Redneck Ed 1

Putting fun, unique ideas into a game is pretty tough. Redneck Ed, a 2D arena game, definitely has its fair share of these. Unfortunately, it looks like a mid 00s flash game, controls poorly, and is as cheap as it is frustrating. There is enjoyment to be had and there’s some very clear creativity on display, but none of that is enough to make the game one worth playing.

Redneck Ed is the story of a redneck named Ed (are you not entertained?) who is going about his day until a little girl rips his face off and runs away. He chases her, only to get pulled up into a space ship where he’s now expected to fight for his life on an intergalactic game show. It’s a silly premise that works fairly well for the most part. It’s held back by less-than-stellar art, though. As Ed, you need to take part in a series of challenges in order to get your face back and get home.

Even though the art suffers due to how cheap and crude it looks, there’s an undeniable level of creativity on display. The arenas and their inhabitants are bright and colorful and filled with characters that have a fair amount of personality. You’ll even see cameras flying around that Ed can smack with his wrench. A worker gives him crap for doing this, even. He’s got a show to run and whatnot.

Redneck Ed review 2

Arenas arise

The structure of Redneck Ed is very simple. The ship (or wherever you are) has six floors. The bottom floor has upgrades and consumables to buy. The next four have a few challenges to choose from. The top floor leads to the game’s final boss fight. Each of the game’s challenges (of which there are about 15) have three difficulty levels to choose from with bonuses for achieving certain milestones. Every challenge you complete earns Ed stars and likes. Getting more stars unlocks more challenges and moves, while likes allow you to purchase upgrades and consumables.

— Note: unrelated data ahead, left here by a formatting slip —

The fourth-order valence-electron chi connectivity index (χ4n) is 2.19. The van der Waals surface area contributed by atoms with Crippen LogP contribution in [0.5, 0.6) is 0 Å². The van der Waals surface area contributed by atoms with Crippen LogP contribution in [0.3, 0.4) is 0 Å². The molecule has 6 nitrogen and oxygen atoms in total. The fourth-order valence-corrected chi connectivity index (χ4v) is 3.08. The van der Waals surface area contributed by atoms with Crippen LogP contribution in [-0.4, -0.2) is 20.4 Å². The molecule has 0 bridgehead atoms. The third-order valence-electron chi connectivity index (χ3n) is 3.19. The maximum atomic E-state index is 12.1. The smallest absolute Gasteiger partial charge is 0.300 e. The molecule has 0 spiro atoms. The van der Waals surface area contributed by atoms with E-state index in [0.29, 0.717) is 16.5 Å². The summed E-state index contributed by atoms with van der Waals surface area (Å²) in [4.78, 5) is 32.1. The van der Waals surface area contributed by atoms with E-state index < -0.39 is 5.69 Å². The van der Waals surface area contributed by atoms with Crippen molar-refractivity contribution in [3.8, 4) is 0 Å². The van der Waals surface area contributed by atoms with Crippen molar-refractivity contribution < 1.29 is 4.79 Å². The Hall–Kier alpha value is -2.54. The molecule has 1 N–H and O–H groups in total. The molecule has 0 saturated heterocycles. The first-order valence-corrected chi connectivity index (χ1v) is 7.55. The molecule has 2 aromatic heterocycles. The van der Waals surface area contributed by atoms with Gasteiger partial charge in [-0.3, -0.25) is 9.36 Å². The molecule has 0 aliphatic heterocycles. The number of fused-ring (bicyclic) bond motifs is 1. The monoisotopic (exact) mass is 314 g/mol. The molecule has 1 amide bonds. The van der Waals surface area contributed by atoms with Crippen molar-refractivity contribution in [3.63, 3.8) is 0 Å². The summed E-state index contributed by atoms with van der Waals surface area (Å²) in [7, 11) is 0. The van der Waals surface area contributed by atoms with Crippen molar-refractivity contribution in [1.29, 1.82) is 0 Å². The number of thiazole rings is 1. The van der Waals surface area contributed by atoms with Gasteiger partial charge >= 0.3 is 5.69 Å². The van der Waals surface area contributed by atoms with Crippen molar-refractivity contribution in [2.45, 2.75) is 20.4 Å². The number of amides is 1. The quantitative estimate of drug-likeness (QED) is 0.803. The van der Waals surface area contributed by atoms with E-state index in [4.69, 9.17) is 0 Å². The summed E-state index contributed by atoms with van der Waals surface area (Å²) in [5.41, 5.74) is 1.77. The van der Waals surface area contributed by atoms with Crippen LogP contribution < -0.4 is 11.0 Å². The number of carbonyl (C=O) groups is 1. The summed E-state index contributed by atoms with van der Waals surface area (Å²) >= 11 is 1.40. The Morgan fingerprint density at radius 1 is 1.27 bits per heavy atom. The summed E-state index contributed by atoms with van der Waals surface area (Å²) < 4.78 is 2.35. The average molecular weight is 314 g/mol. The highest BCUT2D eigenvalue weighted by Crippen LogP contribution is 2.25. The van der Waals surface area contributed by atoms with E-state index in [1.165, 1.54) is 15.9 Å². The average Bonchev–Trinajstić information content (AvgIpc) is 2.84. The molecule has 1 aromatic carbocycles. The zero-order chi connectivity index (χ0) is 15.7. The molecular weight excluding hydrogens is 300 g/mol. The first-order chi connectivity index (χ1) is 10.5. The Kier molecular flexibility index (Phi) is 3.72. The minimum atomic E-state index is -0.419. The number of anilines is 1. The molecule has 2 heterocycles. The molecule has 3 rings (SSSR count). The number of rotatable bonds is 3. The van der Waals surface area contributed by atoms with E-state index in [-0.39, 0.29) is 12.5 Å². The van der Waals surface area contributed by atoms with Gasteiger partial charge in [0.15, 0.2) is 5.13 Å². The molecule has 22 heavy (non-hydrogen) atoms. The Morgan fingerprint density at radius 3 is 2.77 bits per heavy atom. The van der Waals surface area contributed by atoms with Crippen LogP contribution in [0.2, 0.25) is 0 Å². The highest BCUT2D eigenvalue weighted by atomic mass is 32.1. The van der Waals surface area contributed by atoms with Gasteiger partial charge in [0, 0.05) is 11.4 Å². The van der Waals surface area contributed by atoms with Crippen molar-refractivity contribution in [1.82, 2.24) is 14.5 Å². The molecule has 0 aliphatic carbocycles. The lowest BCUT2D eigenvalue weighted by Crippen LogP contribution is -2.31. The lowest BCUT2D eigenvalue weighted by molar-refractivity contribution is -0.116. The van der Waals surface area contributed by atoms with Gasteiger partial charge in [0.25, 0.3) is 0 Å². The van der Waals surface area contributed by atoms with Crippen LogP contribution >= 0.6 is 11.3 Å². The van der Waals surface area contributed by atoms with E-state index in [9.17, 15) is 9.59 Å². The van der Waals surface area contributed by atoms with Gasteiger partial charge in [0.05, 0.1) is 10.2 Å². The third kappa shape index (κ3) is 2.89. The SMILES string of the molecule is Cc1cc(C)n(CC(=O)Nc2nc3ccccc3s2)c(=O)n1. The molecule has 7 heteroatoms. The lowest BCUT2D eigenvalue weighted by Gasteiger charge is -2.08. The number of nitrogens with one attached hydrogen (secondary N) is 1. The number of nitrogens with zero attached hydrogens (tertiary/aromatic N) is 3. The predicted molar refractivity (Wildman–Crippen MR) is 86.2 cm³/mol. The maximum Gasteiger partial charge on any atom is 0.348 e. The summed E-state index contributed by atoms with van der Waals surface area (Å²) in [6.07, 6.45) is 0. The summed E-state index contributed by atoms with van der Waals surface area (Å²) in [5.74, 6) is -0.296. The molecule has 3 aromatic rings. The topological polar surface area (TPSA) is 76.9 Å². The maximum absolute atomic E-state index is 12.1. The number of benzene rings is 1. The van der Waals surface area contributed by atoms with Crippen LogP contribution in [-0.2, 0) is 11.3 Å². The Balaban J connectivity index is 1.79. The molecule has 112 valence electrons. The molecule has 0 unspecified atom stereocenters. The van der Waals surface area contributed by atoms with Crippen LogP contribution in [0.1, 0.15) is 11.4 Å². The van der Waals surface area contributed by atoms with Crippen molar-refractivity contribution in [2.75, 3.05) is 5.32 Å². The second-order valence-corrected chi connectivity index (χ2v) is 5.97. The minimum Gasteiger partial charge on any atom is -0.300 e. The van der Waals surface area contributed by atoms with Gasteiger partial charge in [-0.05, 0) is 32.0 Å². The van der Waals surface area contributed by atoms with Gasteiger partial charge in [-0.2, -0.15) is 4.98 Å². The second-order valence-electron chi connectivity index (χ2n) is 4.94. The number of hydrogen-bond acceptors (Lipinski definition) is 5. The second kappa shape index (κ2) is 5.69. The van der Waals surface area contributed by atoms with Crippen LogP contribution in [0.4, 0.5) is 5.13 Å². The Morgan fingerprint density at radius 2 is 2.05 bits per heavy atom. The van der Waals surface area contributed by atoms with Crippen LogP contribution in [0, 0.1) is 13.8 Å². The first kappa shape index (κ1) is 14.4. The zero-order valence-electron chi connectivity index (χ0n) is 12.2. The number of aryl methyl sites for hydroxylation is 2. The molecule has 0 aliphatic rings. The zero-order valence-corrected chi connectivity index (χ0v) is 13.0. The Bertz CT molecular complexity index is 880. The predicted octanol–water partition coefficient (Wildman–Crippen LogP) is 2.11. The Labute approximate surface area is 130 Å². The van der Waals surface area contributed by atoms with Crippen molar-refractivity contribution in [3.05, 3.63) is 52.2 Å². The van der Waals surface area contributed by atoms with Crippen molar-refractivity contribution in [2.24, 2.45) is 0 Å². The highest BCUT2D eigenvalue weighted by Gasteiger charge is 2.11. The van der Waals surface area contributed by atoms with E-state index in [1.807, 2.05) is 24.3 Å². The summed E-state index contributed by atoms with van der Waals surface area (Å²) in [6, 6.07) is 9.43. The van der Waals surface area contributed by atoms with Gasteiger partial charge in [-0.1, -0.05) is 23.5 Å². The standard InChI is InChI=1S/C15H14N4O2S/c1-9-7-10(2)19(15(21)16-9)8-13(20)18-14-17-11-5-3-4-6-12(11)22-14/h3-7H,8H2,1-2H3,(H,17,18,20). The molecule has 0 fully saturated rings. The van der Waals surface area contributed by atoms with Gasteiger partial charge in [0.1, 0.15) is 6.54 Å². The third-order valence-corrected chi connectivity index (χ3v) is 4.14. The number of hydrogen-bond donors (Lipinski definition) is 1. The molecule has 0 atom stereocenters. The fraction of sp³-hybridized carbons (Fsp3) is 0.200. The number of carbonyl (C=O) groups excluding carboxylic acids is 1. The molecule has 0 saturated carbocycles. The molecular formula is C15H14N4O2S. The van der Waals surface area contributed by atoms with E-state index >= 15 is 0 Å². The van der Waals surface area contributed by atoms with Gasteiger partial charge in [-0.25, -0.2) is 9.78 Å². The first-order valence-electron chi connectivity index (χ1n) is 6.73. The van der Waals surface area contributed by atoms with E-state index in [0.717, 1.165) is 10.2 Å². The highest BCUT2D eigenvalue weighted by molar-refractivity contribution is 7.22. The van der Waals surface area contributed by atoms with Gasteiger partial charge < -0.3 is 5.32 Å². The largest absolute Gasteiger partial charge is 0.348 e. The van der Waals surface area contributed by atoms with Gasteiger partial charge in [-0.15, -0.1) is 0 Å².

The challenges are organized into easy, medium, or hard, and each difficulty has three medals that give you more stars and likes. You earn these for getting through the challenge without having certain cards equipped or for not taking any damage, among various other requirements. Ed also receives likes in the middle of battles for performing well. Once you have enough, you can buy some of those aforementioned upgrades and consumables.